The treatment exception permits disclosure of protected health information "for treatment activities of a health care provider" (45 CFR § 164.506 [c] [2]). "Treatment" is defined as:

"the provision, coordination, or management of health care and related services by one or more health care providers, including the coordination or management of health care by a health care provider with a third party; consultation between health care providers relating to a patient; or the referral of a patient for health care from one health care provider to another" (45 CFR § 164.501).

Again, Barron's argument is literalistic: AOT -- assisted outpatient treatment -- is literally "treatment" -- "the provision . . . of health care . . . by one or more health care providers." But the thrust of the treatment exception is to facilitate the sharing of information among health care providers working together. We see no indication that the authors of the regulation meant to facilitate "treatment" administered by a volunteer "provider" over the patient's objection. Disclosure for that purpose is a more serious invasion of privacy than, for example, the transmission of medical records from a patient's primary care physician to a specialist -- the sort of activity for which the treatment exception seems primarily designed. The treatment exception is inapplicable here.

We find support for our conclusion that the two exceptions Barron relies on are inapposite in the existence of other exceptions that Barron might have invoked but did not. The Privacy Rule authorizes disclosure of health information, subject to certain conditions, "in the course of any judicial or administrative proceeding," in response to either "an order of a court or administrative tribunal" (45 CFR § 164.512 [e] [1] [i]) or "a subpoena, discovery request, or other lawful process" (45 CFR § 164.512 [e] [1] [ii]). Thus, Barron could have pursued Miguel's records either by seeking a court order or by serving a subpoena. To do so in compliance with the Privacy Rule, however, Barron would have had to give notice to Miguel of his request for the records. He could not, absent extraordinary circumstances, have obtained a court order requiring disclosure without giving such notice. And the Privacy Rule's exception for subpoenas and the like is conditioned on "satisfactory assurance" from the person seeking the information to the entity providing it either "that reasonable efforts have been made . . . to ensure that the individual who is the subject of the protected health information . . . has been given notice of the request" (45 CFR § 164.512 [e] [1] [ii] [A]), or that an order protecting the confidentiality of the information has been sought (45 CFR § 164.512 [e] [1] [ii] [B]). In a case, like this one, to which the patient is a party, a request for a protective order would require notice to the patient.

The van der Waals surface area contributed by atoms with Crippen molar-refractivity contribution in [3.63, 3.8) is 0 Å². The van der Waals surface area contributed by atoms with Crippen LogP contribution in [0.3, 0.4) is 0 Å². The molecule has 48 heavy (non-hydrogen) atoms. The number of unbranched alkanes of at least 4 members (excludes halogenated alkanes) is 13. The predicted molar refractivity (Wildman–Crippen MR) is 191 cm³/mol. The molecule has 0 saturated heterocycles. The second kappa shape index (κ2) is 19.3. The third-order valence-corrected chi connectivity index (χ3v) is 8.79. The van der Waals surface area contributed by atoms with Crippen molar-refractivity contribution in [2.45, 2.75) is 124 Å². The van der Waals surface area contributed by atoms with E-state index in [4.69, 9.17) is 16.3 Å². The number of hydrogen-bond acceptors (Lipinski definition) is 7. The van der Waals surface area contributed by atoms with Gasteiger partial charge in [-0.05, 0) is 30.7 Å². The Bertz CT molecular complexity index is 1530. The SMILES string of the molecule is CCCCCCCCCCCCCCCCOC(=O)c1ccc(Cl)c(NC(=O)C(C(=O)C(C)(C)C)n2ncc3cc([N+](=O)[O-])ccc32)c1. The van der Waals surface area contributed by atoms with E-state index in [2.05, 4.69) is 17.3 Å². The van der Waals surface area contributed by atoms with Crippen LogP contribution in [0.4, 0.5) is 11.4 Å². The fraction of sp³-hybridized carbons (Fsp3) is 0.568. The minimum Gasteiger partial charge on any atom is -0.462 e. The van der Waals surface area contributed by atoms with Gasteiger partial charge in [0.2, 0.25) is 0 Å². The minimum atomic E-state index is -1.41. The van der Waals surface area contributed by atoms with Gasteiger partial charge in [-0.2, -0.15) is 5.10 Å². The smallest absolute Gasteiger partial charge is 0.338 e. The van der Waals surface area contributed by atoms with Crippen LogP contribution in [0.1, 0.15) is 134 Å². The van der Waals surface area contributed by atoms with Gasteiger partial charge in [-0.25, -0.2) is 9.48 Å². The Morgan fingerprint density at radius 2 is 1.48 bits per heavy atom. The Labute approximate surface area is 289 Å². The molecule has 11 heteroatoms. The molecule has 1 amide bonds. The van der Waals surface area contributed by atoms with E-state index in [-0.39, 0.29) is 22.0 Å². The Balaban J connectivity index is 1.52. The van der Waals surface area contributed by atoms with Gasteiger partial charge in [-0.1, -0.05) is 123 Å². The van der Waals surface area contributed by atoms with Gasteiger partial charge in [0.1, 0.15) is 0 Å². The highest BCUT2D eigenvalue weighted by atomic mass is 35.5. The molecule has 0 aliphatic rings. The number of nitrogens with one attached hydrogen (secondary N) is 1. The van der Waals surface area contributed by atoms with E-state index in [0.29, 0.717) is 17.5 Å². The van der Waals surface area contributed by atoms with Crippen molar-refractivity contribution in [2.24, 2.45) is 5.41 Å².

We can see no reason, and Barron has suggested none, why notice should not have been given here. It may well be, in this case as in many others, that no valid ground for withholding the records exists; courts ruling on disclosure issues will surely be conscious, as we are, of the strong public interest in seeing that mentally ill people who might otherwise be dangerous receive necessary treatment. But it seems only fair, and no great burden on the public agencies charged with enforcing Kendra's Law, to give patients a chance to object before the records are delivered.